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Family Will Seek Injunction To Keep Oakland Girl On Life Support

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Jahi McMath (family photo)

Jahi McMath (family photo)

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OAKLAND (CBS SF) — The attorney for the family of a 13-year-old Oakland girl who has been declared brain dead after suffering complications from a routine tonsil-removal surgery said Thursday night that he will seek an injunction on Friday that would prevent her from being taken off life support.

Christopher Dolan, the lawyer for the family of Jahi McMath, said he’s seeking the order because Children’s Hospital Oakland officials want to remove Jahi from life support soon but haven’t specified a specific time.

Jahi’s mother, Nailah Winkfield, fighting back tears Thursday night, said she wants the hospital to keep Jahi alive at least through Christmas, saying “I don’t want to have my Christmas every year remind me of her being taken off a ventilator.”

Omari Sealey, Jahi’s uncle, said the family’s meeting with Children’s Hospital officials at 5 p.m. Thursday didn’t go as the family hoped.

Sealey said Dr. David Durand, the hospital’s chief of pediatrics, told the family at the meeting that Jahi is “dead dead dead.”

Dolan said he will seek the injunction from a judge in Alameda County Superior Court but a time and courtroom haven’t yet been determined.

Dolan said the hospital also has denied the family’s request for Jahi’s complete medical records and their request to have an outside medical expert make an independent determination as to whether she is brain dead.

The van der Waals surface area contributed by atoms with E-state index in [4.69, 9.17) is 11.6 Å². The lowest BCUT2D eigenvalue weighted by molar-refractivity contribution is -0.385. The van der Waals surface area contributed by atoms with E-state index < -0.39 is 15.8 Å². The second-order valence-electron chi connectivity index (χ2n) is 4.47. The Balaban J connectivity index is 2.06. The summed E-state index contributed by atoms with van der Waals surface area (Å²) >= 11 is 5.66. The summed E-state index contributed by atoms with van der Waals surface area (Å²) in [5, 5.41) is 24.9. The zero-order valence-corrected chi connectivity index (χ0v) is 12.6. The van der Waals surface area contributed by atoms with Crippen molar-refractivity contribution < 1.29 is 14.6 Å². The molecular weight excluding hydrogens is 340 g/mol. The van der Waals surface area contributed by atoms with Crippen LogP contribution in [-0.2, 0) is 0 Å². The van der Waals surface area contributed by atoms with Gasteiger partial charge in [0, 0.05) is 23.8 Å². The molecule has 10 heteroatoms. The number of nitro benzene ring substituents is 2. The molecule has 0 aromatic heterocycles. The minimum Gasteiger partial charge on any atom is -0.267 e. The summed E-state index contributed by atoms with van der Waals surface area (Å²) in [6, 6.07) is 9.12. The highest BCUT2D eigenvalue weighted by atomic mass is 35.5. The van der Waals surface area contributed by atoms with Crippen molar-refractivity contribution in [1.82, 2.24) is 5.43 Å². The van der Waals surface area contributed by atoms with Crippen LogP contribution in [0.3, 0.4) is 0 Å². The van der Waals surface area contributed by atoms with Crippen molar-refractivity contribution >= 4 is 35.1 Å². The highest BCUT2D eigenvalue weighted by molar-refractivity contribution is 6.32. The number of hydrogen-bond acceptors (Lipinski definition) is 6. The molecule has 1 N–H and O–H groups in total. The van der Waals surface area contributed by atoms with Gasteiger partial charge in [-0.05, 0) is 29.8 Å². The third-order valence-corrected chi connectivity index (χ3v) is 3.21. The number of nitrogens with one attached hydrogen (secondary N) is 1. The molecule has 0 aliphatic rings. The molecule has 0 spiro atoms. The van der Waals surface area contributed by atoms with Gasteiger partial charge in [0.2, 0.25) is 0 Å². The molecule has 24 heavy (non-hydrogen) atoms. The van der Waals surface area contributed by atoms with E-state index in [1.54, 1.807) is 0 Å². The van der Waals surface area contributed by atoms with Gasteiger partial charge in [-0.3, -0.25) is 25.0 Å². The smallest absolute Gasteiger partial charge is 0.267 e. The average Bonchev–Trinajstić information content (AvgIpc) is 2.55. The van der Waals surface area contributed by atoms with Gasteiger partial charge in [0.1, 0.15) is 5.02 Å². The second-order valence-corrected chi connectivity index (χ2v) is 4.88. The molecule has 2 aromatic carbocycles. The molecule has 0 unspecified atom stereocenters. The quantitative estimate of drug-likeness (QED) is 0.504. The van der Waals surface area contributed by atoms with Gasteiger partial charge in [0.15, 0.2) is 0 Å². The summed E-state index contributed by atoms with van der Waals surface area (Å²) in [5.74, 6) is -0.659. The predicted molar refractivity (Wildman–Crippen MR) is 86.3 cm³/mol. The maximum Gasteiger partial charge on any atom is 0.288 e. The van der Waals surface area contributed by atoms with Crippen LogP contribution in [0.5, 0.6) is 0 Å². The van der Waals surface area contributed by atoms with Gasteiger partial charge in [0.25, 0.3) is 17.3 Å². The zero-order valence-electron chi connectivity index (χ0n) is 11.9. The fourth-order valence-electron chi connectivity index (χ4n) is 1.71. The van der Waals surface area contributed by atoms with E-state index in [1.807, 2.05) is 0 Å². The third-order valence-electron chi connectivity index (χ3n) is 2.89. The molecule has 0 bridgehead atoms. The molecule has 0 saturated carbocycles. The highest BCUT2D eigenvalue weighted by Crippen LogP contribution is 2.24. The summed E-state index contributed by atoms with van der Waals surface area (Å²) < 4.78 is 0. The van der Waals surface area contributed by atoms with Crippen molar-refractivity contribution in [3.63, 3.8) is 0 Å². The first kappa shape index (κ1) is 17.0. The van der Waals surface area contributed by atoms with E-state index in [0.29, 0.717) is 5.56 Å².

According to Sealey, Jahi, an eighth-grade student at the E.C. Reems Academy of Technology and Arts in Oakland, went to Children’s Hospital on Dec. 9 to have her tonsils removed to cure a sleep apnea problem that made it difficult for her to sleep.

But he said Jahi suffered a large amount of bleeding after the surgery, which had been expected to be routine, and eventually went into cardiac arrest and was declared brain dead on Dec. 12.

Dolan said the hospital had planned to remove Jahi from life support on Tuesday but postponed that action after he sent hospital officials a letter asking that they cease from doing so.

Children’s Hospital officials have said they can’t disclose any of the details of Jahi’s case because her family has asked the hospital not to disclose them to the news media.

In a statement, Children’s Hospital officials said, “Our hearts go out to this patient and her family. We continue to work closely with the family to support them during this painful time.”

Sealey said that even though Jahi has been declared brain dead, “She’s still warm and I can feel her presence and her smile.”

He said he sleeps in a chair next to her every night and attaches headphones from an iPod to her ears “so she can listen to her favorite tunes over and over.”

Sealey said, “If she feels, well she’ll wake up.”

(Copyright 2013 by CBS San Francisco and Bay City News Service. All rights reserved. This material may not be published, broadcast, rewritten or redistributed.)

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